Colliding With The Social Web

U.S. Marine Corps General James

FOSE 2011: Cartwright Stresses Digital Modernization, Competitiveness as Keys to Military and Government

There will be more than a few perspectives offered today on U.S. Marine Corps General James “Hoss” Cartwright, vice chairman of the Joint Chiefs of Staff’s “Competitive Advantage for the Warfighter” opening keynote at FOSE. In listening to the General speak I found that he sounded at times like a chapter out of Alvin Toffler’s The Third Wave, talking at length about the need for digital modernization and a departure from industrial era thinking.

U.S. Marine Corps General James "Hoss" Cartwright
General James E. Cartwright, USMC, delivers the opening keynote at FOSE 2011

Key points from General Cartwright’s opening keynote:

    • We are faced with a $15 trillion deficit. Even if we shut down the DoD for 10 years we would still not pay that off. The financial realities coupled with our moving from an industrial age to a digital age present significant challenges.


    • “What are the implications of social media?” Cartwright says the DoD needs to understand social media better. One person’s collaboration tool is someone else’s weapon. So, what does social media mean to the military? How do you deal with it across the globe? As an example, he talked about the “Arab Spring.” In Egypt and elsewhere, you have large groups of people massing quickly through social media, but they have limited decision-making ability. How do you respond to that? This is a challenge for the military going forward.


    • In his view, the cyber command is critical. But Cartwright stresses that we cannot keep it isolated – people have to know what technology assets are at their disposal. Perhaps General Cartwright’s most controversial comment was that the DoD is “in the Stone Age.” But he emphasized that he’s the type who is never happy with the way things are.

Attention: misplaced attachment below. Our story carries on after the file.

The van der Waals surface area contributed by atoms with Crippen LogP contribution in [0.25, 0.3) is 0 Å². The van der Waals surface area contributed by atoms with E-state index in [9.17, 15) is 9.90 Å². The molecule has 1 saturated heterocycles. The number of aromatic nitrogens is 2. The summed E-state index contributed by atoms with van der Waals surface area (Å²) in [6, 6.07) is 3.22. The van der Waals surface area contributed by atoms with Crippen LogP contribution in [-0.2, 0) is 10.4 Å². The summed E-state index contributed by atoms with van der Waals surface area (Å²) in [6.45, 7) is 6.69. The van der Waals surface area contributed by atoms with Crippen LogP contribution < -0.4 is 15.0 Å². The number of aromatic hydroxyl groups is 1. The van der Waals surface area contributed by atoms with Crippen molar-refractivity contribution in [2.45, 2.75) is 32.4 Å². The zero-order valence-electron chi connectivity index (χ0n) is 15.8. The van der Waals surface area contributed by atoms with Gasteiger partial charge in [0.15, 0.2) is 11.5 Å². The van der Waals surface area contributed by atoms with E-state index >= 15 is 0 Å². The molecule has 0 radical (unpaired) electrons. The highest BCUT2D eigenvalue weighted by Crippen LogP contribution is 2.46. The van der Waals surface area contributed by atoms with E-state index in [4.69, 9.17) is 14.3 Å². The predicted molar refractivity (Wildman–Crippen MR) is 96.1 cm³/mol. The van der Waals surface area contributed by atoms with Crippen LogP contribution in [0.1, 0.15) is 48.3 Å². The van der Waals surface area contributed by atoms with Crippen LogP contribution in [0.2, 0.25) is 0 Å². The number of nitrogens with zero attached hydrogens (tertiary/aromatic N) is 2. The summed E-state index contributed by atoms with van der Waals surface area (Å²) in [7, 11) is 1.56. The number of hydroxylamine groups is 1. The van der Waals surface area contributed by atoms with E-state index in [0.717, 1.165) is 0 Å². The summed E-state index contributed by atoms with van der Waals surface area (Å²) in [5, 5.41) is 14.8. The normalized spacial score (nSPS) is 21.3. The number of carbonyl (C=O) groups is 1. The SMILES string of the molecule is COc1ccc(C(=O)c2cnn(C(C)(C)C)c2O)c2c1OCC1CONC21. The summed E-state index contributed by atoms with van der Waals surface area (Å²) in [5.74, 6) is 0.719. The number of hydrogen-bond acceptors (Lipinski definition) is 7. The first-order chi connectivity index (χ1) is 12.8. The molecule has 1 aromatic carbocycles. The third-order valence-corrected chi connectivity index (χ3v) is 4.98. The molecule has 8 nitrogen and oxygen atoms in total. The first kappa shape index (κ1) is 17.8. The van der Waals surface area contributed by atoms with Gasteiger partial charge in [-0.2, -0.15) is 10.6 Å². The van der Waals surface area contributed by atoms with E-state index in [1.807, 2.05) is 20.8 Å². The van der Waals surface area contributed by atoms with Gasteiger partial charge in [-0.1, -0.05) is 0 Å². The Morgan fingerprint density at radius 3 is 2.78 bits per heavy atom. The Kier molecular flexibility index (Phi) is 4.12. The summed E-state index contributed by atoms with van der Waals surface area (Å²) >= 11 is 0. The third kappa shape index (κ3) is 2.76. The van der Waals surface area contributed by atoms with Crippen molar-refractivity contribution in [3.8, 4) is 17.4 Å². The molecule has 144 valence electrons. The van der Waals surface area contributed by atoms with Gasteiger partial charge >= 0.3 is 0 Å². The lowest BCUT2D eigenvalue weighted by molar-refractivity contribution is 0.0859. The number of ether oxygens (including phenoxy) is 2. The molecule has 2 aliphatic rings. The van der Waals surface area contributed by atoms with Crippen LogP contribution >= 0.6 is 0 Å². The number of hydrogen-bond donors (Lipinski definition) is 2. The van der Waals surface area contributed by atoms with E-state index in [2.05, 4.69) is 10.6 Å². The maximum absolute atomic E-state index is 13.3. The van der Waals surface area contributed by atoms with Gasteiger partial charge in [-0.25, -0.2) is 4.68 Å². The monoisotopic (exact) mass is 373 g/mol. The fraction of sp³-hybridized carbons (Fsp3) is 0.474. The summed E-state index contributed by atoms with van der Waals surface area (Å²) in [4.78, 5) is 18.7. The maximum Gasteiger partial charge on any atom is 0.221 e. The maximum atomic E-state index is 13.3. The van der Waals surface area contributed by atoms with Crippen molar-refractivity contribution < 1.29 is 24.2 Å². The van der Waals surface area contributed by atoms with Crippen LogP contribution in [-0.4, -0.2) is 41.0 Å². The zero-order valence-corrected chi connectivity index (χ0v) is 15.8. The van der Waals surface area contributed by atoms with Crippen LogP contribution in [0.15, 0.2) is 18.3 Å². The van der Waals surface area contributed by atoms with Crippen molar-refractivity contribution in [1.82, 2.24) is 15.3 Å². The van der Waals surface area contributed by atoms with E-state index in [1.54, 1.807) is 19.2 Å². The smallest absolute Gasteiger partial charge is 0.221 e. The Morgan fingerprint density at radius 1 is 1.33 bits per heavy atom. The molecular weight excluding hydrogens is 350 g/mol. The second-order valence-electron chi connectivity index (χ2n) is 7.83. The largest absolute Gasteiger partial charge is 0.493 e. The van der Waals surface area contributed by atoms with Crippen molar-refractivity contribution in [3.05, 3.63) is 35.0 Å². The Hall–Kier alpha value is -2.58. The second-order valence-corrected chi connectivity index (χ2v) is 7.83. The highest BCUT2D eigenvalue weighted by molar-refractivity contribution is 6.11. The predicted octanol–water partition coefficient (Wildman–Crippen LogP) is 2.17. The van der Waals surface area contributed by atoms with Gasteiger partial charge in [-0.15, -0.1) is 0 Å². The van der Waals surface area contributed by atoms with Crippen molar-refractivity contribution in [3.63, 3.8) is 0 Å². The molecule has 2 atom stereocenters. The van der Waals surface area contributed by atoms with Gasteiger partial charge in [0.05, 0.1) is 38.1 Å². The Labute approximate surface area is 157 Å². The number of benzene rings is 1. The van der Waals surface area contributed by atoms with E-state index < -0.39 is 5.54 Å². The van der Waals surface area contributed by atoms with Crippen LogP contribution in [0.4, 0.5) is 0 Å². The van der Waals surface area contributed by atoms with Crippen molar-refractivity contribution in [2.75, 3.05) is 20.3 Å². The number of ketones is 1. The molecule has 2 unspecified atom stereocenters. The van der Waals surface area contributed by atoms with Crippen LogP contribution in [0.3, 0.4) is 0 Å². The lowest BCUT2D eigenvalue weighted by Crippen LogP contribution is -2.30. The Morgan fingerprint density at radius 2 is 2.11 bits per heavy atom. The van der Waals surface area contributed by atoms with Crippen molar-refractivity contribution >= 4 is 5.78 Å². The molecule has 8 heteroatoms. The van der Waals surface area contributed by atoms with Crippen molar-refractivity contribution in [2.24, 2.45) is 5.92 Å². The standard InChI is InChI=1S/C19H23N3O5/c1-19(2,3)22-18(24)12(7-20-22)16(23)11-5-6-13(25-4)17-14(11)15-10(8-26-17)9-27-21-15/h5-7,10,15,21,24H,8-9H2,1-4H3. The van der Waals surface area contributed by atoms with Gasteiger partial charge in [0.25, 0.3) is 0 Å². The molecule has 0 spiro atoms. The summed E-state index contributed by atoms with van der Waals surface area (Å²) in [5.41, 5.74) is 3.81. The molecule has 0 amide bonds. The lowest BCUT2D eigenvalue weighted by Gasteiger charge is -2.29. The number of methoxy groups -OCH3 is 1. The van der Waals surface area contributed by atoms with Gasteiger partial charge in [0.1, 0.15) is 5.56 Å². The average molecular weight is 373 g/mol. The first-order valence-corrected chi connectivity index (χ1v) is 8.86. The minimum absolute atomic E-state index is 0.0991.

• DoD needs to find ways to modernize more quickly and efficiently. He again touches on the idea of moving from the industrial age or factory model of production / development to a more technologically sophisticated approach. One would think that this applies to the acquisition process in the government as a whole – not just DoD.


    • “People will tell you the solution to everything is the cloud. It’s not.” Yet, he does believe the cloud is a huge leveraging tool. But at the end of the day, the DoD has the processing power and storage. The challenge is moving that data around and making it mobile, while keeping it secure.


  • Another key set of comments from Cartwright were on culture. He said that culture bias in government and the military creates challenges to progress. People are used to doing things a specific way. Some culture changes have not lasted, and people have reverted back to the old ways of doing things that are not optimal for the modern age. Cartwright stressed, “Perfect information late is useless.” Regardless, Cartwright does believe that “diversity will always carry this nation further” than one inventor.
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